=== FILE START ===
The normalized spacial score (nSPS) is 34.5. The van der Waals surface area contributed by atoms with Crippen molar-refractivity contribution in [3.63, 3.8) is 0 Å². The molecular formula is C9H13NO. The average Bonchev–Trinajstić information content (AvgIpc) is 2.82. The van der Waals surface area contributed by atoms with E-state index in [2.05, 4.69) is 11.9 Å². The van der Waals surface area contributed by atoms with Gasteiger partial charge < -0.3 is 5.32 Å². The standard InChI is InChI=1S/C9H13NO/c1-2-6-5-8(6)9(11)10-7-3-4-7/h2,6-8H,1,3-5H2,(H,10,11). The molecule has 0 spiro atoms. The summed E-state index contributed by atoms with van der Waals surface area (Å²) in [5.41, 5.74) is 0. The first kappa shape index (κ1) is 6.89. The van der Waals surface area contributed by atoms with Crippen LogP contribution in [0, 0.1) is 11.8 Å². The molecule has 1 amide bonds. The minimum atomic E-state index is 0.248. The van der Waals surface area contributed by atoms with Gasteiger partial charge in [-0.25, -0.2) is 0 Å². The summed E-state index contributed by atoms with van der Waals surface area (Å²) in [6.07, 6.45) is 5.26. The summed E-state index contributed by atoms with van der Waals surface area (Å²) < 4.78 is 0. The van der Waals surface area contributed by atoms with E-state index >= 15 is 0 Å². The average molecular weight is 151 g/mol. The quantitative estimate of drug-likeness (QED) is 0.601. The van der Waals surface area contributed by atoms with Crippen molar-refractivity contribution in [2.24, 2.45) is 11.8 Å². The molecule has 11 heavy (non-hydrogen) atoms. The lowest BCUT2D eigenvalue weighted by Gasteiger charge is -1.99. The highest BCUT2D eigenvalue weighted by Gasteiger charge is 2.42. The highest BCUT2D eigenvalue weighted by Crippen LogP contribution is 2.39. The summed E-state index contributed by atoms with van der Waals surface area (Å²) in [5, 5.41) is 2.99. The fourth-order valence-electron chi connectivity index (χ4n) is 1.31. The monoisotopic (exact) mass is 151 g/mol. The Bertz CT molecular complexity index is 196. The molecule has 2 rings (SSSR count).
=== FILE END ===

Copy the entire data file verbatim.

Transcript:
The normalized spacial score (nSPS) is 34.5. The van der Waals surface area contributed by atoms with Crippen molar-refractivity contribution in [3.63, 3.8) is 0 Å². The molecular formula is C9H13NO. The average Bonchev–Trinajstić information content (AvgIpc) is 2.82. The van der Waals surface area contributed by atoms with E-state index in [2.05, 4.69) is 11.9 Å². The van der Waals surface area contributed by atoms with Gasteiger partial charge < -0.3 is 5.32 Å². The standard InChI is InChI=1S/C9H13NO/c1-2-6-5-8(6)9(11)10-7-3-4-7/h2,6-8H,1,3-5H2,(H,10,11). The molecule has 0 spiro atoms. The summed E-state index contributed by atoms with van der Waals surface area (Å²) in [5.41, 5.74) is 0. The first kappa shape index (κ1) is 6.89. The van der Waals surface area contributed by atoms with Crippen LogP contribution in [0, 0.1) is 11.8 Å². The molecule has 1 amide bonds. The minimum atomic E-state index is 0.248. The van der Waals surface area contributed by atoms with Gasteiger partial charge in [-0.25, -0.2) is 0 Å². The summed E-state index contributed by atoms with van der Waals surface area (Å²) in [6.07, 6.45) is 5.26. The summed E-state index contributed by atoms with van der Waals surface area (Å²) < 4.78 is 0. The van der Waals surface area contributed by atoms with E-state index >= 15 is 0 Å². The average molecular weight is 151 g/mol. The quantitative estimate of drug-likeness (QED) is 0.601. The van der Waals surface area contributed by atoms with Crippen molar-refractivity contribution in [2.24, 2.45) is 11.8 Å². The molecule has 11 heavy (non-hydrogen) atoms. The lowest BCUT2D eigenvalue weighted by Gasteiger charge is -1.99. The highest BCUT2D eigenvalue weighted by Gasteiger charge is 2.42. The highest BCUT2D eigenvalue weighted by Crippen LogP contribution is 2.39. The summed E-state index contributed by atoms with van der Waals surface area (Å²) in [5, 5.41) is 2.99. The fourth-order valence-electron chi connectivity index (χ4n) is 1.31. The monoisotopic (exact) mass is 151 g/mol. The Bertz CT molecular complexity index is 196. The molecule has 2 rings (SSSR count).